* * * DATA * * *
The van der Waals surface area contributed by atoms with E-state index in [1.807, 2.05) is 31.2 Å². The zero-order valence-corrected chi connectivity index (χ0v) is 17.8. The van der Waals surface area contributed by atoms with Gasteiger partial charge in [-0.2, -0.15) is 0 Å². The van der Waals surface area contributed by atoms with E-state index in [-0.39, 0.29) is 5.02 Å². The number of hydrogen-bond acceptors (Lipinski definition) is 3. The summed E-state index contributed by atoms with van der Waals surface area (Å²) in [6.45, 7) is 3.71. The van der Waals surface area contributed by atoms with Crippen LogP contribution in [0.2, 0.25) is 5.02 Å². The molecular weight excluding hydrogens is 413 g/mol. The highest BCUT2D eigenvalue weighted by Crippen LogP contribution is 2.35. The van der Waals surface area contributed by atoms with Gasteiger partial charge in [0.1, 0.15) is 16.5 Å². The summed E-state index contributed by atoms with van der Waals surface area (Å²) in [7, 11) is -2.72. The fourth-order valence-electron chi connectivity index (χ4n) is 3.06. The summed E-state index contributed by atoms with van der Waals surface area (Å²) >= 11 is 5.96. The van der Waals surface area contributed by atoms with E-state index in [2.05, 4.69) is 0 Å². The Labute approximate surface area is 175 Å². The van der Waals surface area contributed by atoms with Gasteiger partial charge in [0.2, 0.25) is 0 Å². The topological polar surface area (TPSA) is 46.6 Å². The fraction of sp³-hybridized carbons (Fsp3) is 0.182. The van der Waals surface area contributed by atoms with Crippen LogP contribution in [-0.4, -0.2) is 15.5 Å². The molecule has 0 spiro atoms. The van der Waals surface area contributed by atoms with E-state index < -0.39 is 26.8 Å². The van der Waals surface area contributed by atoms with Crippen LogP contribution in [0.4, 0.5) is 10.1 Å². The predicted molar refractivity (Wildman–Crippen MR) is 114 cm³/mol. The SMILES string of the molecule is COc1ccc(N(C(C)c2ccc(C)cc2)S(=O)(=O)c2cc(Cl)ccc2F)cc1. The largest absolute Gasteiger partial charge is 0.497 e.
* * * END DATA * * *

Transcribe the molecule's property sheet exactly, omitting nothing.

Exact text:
The van der Waals surface area contributed by atoms with E-state index in [1.807, 2.05) is 31.2 Å². The zero-order valence-corrected chi connectivity index (χ0v) is 17.8. The van der Waals surface area contributed by atoms with Gasteiger partial charge in [-0.2, -0.15) is 0 Å². The van der Waals surface area contributed by atoms with E-state index in [-0.39, 0.29) is 5.02 Å². The number of hydrogen-bond acceptors (Lipinski definition) is 3. The summed E-state index contributed by atoms with van der Waals surface area (Å²) in [6.45, 7) is 3.71. The van der Waals surface area contributed by atoms with Crippen LogP contribution in [0.2, 0.25) is 5.02 Å². The molecular weight excluding hydrogens is 413 g/mol. The highest BCUT2D eigenvalue weighted by Crippen LogP contribution is 2.35. The van der Waals surface area contributed by atoms with Gasteiger partial charge in [0.1, 0.15) is 16.5 Å². The summed E-state index contributed by atoms with van der Waals surface area (Å²) in [7, 11) is -2.72. The fourth-order valence-electron chi connectivity index (χ4n) is 3.06. The summed E-state index contributed by atoms with van der Waals surface area (Å²) >= 11 is 5.96. The van der Waals surface area contributed by atoms with E-state index in [2.05, 4.69) is 0 Å². The Labute approximate surface area is 175 Å². The van der Waals surface area contributed by atoms with Gasteiger partial charge in [0.2, 0.25) is 0 Å². The topological polar surface area (TPSA) is 46.6 Å². The fraction of sp³-hybridized carbons (Fsp3) is 0.182. The van der Waals surface area contributed by atoms with Crippen LogP contribution in [-0.4, -0.2) is 15.5 Å². The molecule has 0 spiro atoms. The van der Waals surface area contributed by atoms with E-state index < -0.39 is 26.8 Å². The van der Waals surface area contributed by atoms with Crippen LogP contribution in [0.4, 0.5) is 10.1 Å². The predicted molar refractivity (Wildman–Crippen MR) is 114 cm³/mol. The SMILES string of the molecule is COc1ccc(N(C(C)c2ccc(C)cc2)S(=O)(=O)c2cc(Cl)ccc2F)cc1. The largest absolute Gasteiger partial charge is 0.497 e.